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Ways Teens Can Deal With Generalized Anxiety Disorder

Counseling For Teens That Experience Anxiety

Anxiety can impact teens in different ways. You may experience subtle hints of anxiety throughout the day with symptoms of changes in heartbeat, nervousness, and/or worry for no particular reason. Anxiety may come about during tense situations such as when you are fronted by peers at school, during a test, or while seating alone.

Generalized Anxiety Disorder is noted when a person experiences the following symptoms for a period of 6 months.: worry, irregular changes in heartbeat, difficulty concentrating or focusing muscle tension, and irregular changes to sleep and mood. For a full definition please reference DSM 5 GAD.

 

The intrusive thoughts that accompany anxiety disorder can be debilitating. Teens may experience thoughts that include but are not limited to:

  • “I can’t do it”
  • “I feel that I’m going to make a mistake”
  • “I want to hurt myself”
  • “I think something is wrong with me”

 

Anxiety-driven intrusive thoughts may leave a person stuck or insecure in their decisions and/or with their self-esteem, self-worth, and self-confidence. To overcome the challenge and manage the symptoms associated with anxiety, one can practice mindfulness.

Teen counseling is the perfect place for teens seeking a safe space to build a support system, gain coping skills and connect. 

If you are not certain, please list what you feel would be the most important primary service to start with. The intake coordinator will support you during the scheduling process.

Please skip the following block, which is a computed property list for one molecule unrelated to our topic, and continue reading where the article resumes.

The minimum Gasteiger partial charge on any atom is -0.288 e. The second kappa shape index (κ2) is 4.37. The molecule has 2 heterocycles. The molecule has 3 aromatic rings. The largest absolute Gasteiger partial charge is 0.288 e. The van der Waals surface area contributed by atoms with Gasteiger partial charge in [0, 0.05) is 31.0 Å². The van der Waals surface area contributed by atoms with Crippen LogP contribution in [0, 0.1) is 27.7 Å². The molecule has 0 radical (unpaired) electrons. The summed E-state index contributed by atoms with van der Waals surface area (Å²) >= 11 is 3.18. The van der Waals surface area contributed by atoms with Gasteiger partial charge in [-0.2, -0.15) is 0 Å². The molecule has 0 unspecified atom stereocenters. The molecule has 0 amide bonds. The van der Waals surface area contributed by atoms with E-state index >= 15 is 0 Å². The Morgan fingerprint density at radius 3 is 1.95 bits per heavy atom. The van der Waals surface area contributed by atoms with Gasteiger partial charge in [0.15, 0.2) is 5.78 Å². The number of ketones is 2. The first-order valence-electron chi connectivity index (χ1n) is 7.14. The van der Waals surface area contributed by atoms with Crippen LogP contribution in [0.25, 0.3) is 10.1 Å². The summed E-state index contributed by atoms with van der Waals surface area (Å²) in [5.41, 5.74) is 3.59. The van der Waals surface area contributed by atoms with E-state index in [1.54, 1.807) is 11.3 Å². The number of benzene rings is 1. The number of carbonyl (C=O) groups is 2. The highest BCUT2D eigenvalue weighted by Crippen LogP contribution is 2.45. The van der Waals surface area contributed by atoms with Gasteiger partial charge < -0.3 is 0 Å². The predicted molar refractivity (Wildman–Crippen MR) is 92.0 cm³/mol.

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Please check multiple age boxes if needed. Please only add information you are comfortable sharing. This is not a HIPAA compliant form. The completion of the form does not establish a counselor and client relationship. ​If you're experiencing a crisis that can't wait, please first contact 911 or go directly to your nearest emergency department.

Benefits Of Counseling For Your Teen:

Avoiding unwanted triggers.

Consider the last time you experienced symptoms of anxiety. Did the symptoms make you feel restless or insecure? Avoiding negative or unwanted triggers can ease the escalation of symptoms. For instance, if you find yourself feeling anxious around certain people. Take time to remove yourself from the situation until you are able to build skills to overcome the challenge.

Practicing certainty.

Anxiety can create intrusive thoughts that challenge reality. You may find yourself feeling out of control or insecure. Practice creating questions around the specifics of the situation.

Increasing awareness of the symptoms associated with anxiety disorder can support with the overall management of anxiety and intrusive thoughts.

An example of this would be to take time to reflect on past experiences of anxiety. Asking questions (what happened? How did I feel? What did I feel?). Overall, the more questions asked the better one can understand the symptoms brought on by anxiety.

 

Common symptoms of anxiety include:

  • Problems focusing or concentrating.
  • Difficulty making decisions or making up your mind.
  • Daydreaming or feeling as if you are in a “trance” like state.
  • Hand tremors.
  • Feeling overly sweaty.
  • Nervous.
  • Fearing something bad could happen.
  • Emotionally struggling due to a lack of control.
  • Feeling on edge or moody.
  • Easily provoked or agitated.

 

Coping skills for anxious teens:

  • Deep breathing.
  • Going for a walk.
  • Exercise.
  • Get better sleep.
  • Stress ball.
  • Meditation.
  • Counseling.
  • Counting from 20 to 0.
  • Role-playing.
  • Visualizing what will happen prior to engaging in the act.
  • Building positive statements to address intrusive thoughts.

 

Identifying triggers that promote anxiety or escalate symptoms associated to anxiety.

 

Triggers to anxiety are often dependent on the person. For instance, one may struggle with social settings and if asked to engage in public speaking, they may experience anxiety.

 

Common triggers anxious teens may experience:

  • Social settings
  • Work stress
  • Life changes such as changing homes or awaiting a child
  • Abuse
  • Death or loss
  • Family difficulties
  • Relationship problems
  • Trauma